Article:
The long-awaited push to retake the Iraqi city of Ramadi from the Islamic State is under way, and it has given the Iraqis a chance for payback against the ISIS militants who routed them over the past few years.
A new video, broadcast on Iranian television, shows Iraqi forces humiliating ISIS prisoners – “taunting” them and “forcing them to kneel in the sand and cower in fear,” as Australia’s 9News puts it.
9News describes the video as showing “a large column of captured ISIL supporters kneel in the dirt in single file, their hands handcuffed with their heads bowed as an Iraqi army commander laughs and jeers in their faces.”
“More footage captured by Iraqi state TV and on fighter’s smartphones shows soldiers driving down the deserted streets of the bombed-out city, cautiously entering homes to find possible booby traps and retrieving shells and rockets from abandoned ISIL positions,” the report continues.
The drive to recapture Ramadi – involving Iraqi troops, police, militias, and U.S. air support – seems to be going well so far. The New York Times quotes Iraqi General Sabah al-Numani confidently predicting “the city will be cleared within the coming 72 hours.”
Although the NYT report says hundreds of ISIS militants were killed during battlespace preparation over the past few weeks, those who remain in Ramadi are mounting stiff resistance:
Iraqi forces, including a mix of soldiers and policemen along with a contingent of Sunni tribal fighters, faced heavy fire and were assaulted by car bombs, Iraqi officials said. And fighters for the Islamic State destroyed three bridges over the Euphrates River to slow the security forces’ advance, according to Gen. Ahmed al-Belawi, the leader of a battalion of Sunni tribal fighters.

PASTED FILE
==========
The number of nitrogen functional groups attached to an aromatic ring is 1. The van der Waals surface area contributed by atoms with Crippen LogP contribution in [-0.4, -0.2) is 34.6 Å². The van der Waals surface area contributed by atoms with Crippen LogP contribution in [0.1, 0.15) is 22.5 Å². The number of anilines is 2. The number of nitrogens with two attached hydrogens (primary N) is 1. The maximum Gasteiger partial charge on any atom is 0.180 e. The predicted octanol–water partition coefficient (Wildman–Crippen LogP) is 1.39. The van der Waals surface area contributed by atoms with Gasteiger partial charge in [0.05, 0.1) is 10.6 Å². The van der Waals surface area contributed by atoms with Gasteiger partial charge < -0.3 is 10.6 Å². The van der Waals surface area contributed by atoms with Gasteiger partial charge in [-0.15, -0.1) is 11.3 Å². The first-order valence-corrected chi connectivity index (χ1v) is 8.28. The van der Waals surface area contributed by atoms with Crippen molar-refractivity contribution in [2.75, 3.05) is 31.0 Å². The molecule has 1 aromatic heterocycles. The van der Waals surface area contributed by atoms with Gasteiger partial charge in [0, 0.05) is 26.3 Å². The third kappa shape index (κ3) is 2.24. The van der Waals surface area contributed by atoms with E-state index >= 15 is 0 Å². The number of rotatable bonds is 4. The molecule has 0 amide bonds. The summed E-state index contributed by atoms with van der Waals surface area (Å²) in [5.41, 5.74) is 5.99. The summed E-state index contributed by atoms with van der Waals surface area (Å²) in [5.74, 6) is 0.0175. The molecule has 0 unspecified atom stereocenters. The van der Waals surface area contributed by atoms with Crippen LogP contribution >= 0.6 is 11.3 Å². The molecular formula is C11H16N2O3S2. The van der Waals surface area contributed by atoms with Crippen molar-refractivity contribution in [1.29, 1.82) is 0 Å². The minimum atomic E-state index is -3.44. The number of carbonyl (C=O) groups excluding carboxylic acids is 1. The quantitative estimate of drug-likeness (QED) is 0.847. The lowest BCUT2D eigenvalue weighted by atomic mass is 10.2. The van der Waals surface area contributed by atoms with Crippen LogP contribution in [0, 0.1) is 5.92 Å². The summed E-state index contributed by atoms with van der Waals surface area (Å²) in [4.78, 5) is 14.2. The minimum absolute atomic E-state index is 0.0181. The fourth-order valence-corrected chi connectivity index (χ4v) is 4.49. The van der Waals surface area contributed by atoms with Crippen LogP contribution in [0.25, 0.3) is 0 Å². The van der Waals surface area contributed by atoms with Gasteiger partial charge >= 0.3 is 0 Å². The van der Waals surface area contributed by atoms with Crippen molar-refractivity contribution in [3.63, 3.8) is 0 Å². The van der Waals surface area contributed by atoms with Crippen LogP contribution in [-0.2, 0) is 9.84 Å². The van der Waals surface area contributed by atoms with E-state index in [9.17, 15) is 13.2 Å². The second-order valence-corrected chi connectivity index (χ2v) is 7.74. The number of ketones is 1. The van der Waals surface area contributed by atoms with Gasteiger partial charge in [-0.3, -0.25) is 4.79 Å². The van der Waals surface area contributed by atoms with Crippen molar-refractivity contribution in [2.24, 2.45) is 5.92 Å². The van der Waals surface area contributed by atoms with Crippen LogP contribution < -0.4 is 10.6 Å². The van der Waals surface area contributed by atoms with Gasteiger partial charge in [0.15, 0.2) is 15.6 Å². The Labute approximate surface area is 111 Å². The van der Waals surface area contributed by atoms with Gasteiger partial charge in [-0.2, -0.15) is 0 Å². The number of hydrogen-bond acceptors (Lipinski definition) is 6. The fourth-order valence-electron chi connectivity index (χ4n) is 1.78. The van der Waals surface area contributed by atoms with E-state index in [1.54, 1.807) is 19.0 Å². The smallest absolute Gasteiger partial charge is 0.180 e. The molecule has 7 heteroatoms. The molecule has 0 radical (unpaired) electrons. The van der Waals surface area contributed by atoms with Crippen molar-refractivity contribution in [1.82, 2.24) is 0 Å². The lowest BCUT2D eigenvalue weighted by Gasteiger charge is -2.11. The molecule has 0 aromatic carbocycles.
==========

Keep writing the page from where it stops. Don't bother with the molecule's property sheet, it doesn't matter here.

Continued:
U.S.-made portable bridges solved that problem, and now Iraqi forces have reportedly reached the center of the city.
“The rapid advances on Monday and Tuesday held out hope that after months of preparation, the government had finally marshaled a large enough force to prevail in Ramadi and begin a wider operation to fight the Islamic State in other areas of Anbar Province,” the New York Times ventures.
Such a victory would be a tremendous morale boost for Iraqi forces, and corresponding blow to the Islamic State’s image as irresistible conquerors, while also paving the way for an even more decisive battle to retake the Islamic State’s Iraqi capital of Mosul.
According to Reuters, the government of the Anbar province claims only foreign ISIS fighters remain in Ramadi, as the local Sunnis who helped the Islamic State take the city in May fled before the big Iraqi counter-offensive began.
Anbar officials said the foreign ISIS militants trapped in Ramadi “have resorted to taking men hostage” and are “preventing civilians from fleeing the city.”
A spokesman for the Anbar governor joined General al-Numani in predicting Ramadi would be liberated by Christmas, although U.S. officials cautioned it might take longer to completely clear the city of insurgents, sleeper agents, and booby traps.